By the time Thrash, Speed, Burn came around, it had been eight years since Exciter had released new, original material, the widest gap in between studio albums of their career, barring the New Testament compilation. As happens so very often with a lot of these underground veterans, members arrived and departed, the core of axeslinger John Ricci and drummer Rik Charron remaining from the Blood of Tyrants lineup, and Rob Cohen joining on the bass. For the third time in their history (I'm not counting Malnati from the 1988 s/t), Exciter had been blessed in finding a singer of some considerable talent.
Winter sided more on the Jacques Bélanger side of the spectrum than the more raw and unpracticed appeal of Dan Beehler, with a hostile, high pitch that stays on target, though never quite as uncanny and out of control as Jacques. You can hear a bit of the usual suspects, primarily Halford, Conklin, and Dirkschneider in his tone, maybe a little 'Blitz' Ellsworth in his lower timbre, but he's probably the most balanced of the vocalists in the Exciter stable, and his presence contributed greatly to my own enjoyment of the record, since I found a lot of the songwriting here to be par for the course, angry and lean and similar to the level of aggression found on their 1992 album Kill After Kill. I was actually quite happy for that, because I'm not sure I could have stomached another Blood of Tyrants and it's a positive that the band had settled back into their role as the reliable Canadian speed metal mavens in a world where Razor were doing little but the occasional novelty gig and Anvil were off being movie stars.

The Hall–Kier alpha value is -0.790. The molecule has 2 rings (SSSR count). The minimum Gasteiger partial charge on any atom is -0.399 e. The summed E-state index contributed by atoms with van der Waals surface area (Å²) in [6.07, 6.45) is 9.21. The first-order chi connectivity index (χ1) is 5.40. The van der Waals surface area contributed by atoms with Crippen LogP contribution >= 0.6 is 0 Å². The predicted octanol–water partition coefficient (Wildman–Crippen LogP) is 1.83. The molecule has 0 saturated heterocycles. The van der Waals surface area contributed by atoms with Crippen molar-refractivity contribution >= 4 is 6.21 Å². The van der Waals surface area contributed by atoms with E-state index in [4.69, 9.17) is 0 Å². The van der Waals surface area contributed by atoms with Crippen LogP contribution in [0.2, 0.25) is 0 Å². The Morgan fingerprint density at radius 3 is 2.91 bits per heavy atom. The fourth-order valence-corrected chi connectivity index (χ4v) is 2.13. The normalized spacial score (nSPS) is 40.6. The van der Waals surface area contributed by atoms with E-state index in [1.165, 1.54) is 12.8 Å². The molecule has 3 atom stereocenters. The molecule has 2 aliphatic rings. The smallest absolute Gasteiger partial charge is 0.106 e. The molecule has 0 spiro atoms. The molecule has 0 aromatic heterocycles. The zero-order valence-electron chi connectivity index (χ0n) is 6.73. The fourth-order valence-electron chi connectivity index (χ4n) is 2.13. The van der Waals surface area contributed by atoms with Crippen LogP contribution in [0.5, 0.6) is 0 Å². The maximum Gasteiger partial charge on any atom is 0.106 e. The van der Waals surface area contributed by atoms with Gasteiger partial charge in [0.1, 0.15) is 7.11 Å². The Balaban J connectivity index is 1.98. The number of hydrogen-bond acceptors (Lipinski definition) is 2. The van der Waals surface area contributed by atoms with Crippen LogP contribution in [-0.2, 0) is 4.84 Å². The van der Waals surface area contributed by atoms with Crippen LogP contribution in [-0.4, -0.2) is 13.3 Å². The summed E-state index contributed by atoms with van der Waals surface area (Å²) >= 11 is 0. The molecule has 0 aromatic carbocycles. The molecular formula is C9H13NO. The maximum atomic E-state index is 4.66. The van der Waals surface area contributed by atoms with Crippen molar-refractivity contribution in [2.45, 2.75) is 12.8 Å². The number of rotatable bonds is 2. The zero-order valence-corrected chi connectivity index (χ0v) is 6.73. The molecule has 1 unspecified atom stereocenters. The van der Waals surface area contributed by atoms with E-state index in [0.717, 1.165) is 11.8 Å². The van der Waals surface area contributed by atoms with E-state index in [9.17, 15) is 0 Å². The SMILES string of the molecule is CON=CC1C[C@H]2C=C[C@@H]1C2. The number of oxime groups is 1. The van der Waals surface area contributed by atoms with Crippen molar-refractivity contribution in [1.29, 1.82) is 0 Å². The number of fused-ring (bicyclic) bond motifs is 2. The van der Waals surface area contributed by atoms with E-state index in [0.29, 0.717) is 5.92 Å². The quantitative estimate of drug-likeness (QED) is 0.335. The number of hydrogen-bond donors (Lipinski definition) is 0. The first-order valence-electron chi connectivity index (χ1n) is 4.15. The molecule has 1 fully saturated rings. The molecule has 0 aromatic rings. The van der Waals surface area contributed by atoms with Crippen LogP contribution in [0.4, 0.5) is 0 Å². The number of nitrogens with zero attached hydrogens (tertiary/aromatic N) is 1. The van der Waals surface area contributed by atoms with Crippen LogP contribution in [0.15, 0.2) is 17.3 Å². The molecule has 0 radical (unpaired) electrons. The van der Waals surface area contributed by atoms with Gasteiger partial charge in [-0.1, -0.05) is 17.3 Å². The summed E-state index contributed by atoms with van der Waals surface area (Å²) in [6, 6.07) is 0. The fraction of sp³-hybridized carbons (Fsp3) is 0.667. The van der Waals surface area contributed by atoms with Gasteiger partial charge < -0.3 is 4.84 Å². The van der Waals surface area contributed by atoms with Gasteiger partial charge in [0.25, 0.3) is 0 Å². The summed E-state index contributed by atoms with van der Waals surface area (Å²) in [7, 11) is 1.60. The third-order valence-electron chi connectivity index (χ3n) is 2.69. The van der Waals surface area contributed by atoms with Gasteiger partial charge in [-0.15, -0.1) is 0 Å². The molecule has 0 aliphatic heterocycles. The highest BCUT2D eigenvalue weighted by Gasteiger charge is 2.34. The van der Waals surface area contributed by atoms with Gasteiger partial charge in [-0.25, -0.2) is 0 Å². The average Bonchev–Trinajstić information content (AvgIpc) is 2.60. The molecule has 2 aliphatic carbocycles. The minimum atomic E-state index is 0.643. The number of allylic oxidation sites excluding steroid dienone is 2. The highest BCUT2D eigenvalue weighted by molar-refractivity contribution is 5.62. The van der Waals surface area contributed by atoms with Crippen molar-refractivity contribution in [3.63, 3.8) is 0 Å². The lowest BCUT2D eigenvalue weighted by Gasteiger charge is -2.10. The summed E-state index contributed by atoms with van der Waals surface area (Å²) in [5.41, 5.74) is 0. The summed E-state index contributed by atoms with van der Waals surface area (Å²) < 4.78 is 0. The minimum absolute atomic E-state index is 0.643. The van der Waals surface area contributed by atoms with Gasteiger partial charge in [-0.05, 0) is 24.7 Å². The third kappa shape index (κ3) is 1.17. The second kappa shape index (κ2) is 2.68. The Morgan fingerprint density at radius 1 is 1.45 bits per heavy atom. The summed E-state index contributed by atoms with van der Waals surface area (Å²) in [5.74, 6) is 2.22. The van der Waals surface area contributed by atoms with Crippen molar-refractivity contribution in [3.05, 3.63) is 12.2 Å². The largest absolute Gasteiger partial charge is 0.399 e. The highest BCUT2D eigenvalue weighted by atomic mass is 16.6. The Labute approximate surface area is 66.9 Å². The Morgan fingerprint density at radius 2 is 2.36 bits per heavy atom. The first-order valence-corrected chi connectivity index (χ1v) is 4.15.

This isn't rocket science, people, but it's fuel enough to at least reach the velocity you'd need to escape Earth's atmosphere. Ricci inaugurates the disc with some distortion and his whammy bar, and they bust into a relatively fast paced, pummeling array of chords that Winter's voice easily slices through. There are pure rippers here like the titular "Thrash Speed Burn","Demons Gate" and "The Punisher", the third of which features some of Winter's most infectious screams on the album. But in true Exciter tradition, they also slow the pace for some more 'atmospheric' and diabolical cuts like "Evil Omen" or "Crucifixion". I like the coiled pump and density of the bass guitar tone, and the gang shouts here are well placed and make sense rather than standing out like the sore thumbs they were on Blood of Tyrants; and I think this was also Charron's best overall performance as the resident god of thunder.
Still, though, Thrash, Speed, Burn never really tries anything new or different and it falls well short of exceptional. As far as Exciter's canon, the riffs here feel fairly fresh and never carbon copies of their past material, but they nonetheless have that familiar scent about them that does not seem as if a whole lot of effort was placed in their construction. Ricci's leads are unhinged and entertaining, and Winter's delivery sharp and well matched to the aggressive writing, but the songs don't really stand out long after listening, and the lyrics are basically just an incessant stream of cliches. That said, this is at least the best of Exciter's output since Kill After Kill 16 years earlier, and marked a new foundation from which the band could build a future that I doubted anyone would think possible after all the many years and roster changes the band had undergone.
Verdict: Win [7.25/10] (storming senses again)